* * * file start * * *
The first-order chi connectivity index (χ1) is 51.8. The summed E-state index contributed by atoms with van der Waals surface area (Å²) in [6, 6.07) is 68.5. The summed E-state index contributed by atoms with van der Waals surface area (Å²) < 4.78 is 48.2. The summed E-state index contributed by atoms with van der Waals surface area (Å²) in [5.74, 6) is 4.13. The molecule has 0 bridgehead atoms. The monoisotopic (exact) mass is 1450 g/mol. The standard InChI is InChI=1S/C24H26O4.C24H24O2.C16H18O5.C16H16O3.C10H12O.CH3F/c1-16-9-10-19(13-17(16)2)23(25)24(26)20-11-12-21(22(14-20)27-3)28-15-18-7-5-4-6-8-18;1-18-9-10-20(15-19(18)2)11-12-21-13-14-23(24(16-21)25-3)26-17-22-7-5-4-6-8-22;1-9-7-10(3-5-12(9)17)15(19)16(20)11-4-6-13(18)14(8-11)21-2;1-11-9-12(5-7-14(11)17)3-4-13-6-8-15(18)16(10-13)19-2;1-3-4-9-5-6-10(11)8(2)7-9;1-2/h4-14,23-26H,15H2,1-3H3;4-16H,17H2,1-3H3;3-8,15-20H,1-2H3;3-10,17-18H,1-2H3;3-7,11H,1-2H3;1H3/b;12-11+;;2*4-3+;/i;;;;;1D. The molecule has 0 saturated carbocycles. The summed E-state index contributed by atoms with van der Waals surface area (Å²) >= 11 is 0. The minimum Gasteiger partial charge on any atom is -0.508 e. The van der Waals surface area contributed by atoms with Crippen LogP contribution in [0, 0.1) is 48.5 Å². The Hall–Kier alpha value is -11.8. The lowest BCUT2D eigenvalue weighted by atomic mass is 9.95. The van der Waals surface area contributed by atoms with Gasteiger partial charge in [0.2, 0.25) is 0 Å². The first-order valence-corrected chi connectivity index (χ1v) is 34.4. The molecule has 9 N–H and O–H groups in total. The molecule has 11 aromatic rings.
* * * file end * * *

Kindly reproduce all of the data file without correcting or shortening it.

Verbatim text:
The first-order chi connectivity index (χ1) is 51.8. The summed E-state index contributed by atoms with van der Waals surface area (Å²) in [6, 6.07) is 68.5. The summed E-state index contributed by atoms with van der Waals surface area (Å²) < 4.78 is 48.2. The summed E-state index contributed by atoms with van der Waals surface area (Å²) in [5.74, 6) is 4.13. The molecule has 0 bridgehead atoms. The monoisotopic (exact) mass is 1450 g/mol. The standard InChI is InChI=1S/C24H26O4.C24H24O2.C16H18O5.C16H16O3.C10H12O.CH3F/c1-16-9-10-19(13-17(16)2)23(25)24(26)20-11-12-21(22(14-20)27-3)28-15-18-7-5-4-6-8-18;1-18-9-10-20(15-19(18)2)11-12-21-13-14-23(24(16-21)25-3)26-17-22-7-5-4-6-8-22;1-9-7-10(3-5-12(9)17)15(19)16(20)11-4-6-13(18)14(8-11)21-2;1-11-9-12(5-7-14(11)17)3-4-13-6-8-15(18)16(10-13)19-2;1-3-4-9-5-6-10(11)8(2)7-9;1-2/h4-14,23-26H,15H2,1-3H3;4-16H,17H2,1-3H3;3-8,15-20H,1-2H3;3-10,17-18H,1-2H3;3-7,11H,1-2H3;1H3/b;12-11+;;2*4-3+;/i;;;;;1D. The molecule has 0 saturated carbocycles. The summed E-state index contributed by atoms with van der Waals surface area (Å²) >= 11 is 0. The minimum Gasteiger partial charge on any atom is -0.508 e. The van der Waals surface area contributed by atoms with Crippen LogP contribution in [0, 0.1) is 48.5 Å². The Hall–Kier alpha value is -11.8. The lowest BCUT2D eigenvalue weighted by atomic mass is 9.95. The van der Waals surface area contributed by atoms with Gasteiger partial charge in [0.2, 0.25) is 0 Å². The first-order valence-corrected chi connectivity index (χ1v) is 34.4. The molecule has 9 N–H and O–H groups in total. The molecule has 11 aromatic rings.